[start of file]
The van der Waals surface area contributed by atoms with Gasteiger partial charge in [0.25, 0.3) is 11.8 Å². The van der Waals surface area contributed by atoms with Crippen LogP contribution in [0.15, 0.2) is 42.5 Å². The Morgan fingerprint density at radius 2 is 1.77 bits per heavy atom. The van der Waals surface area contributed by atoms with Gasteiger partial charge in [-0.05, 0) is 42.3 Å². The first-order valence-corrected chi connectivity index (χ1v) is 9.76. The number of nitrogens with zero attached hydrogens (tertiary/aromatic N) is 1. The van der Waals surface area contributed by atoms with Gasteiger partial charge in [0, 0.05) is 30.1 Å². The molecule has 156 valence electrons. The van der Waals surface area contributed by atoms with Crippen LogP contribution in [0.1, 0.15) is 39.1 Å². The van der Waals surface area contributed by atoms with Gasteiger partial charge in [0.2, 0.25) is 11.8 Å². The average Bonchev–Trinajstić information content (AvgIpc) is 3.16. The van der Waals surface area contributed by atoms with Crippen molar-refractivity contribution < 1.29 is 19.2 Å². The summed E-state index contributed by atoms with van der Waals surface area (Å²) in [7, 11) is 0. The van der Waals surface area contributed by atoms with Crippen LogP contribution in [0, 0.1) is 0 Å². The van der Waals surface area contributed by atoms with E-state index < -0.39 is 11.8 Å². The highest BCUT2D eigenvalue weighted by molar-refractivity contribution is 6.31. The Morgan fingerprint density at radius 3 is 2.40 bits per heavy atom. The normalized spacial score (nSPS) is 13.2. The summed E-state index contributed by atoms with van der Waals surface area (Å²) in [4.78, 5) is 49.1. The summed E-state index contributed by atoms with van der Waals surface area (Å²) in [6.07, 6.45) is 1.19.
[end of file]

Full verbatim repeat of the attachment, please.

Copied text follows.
The van der Waals surface area contributed by atoms with Gasteiger partial charge in [0.25, 0.3) is 11.8 Å². The van der Waals surface area contributed by atoms with Crippen LogP contribution in [0.15, 0.2) is 42.5 Å². The Morgan fingerprint density at radius 2 is 1.77 bits per heavy atom. The van der Waals surface area contributed by atoms with Gasteiger partial charge in [-0.05, 0) is 42.3 Å². The first-order valence-corrected chi connectivity index (χ1v) is 9.76. The number of nitrogens with zero attached hydrogens (tertiary/aromatic N) is 1. The van der Waals surface area contributed by atoms with Gasteiger partial charge in [0, 0.05) is 30.1 Å². The molecule has 156 valence electrons. The van der Waals surface area contributed by atoms with Crippen LogP contribution in [0.1, 0.15) is 39.1 Å². The van der Waals surface area contributed by atoms with Gasteiger partial charge in [0.2, 0.25) is 11.8 Å². The average Bonchev–Trinajstić information content (AvgIpc) is 3.16. The van der Waals surface area contributed by atoms with Crippen molar-refractivity contribution < 1.29 is 19.2 Å². The summed E-state index contributed by atoms with van der Waals surface area (Å²) in [7, 11) is 0. The van der Waals surface area contributed by atoms with Crippen LogP contribution in [0, 0.1) is 0 Å². The van der Waals surface area contributed by atoms with E-state index < -0.39 is 11.8 Å². The highest BCUT2D eigenvalue weighted by molar-refractivity contribution is 6.31. The Morgan fingerprint density at radius 3 is 2.40 bits per heavy atom. The normalized spacial score (nSPS) is 13.2. The summed E-state index contributed by atoms with van der Waals surface area (Å²) in [4.78, 5) is 49.1. The summed E-state index contributed by atoms with van der Waals surface area (Å²) in [6.07, 6.45) is 1.19.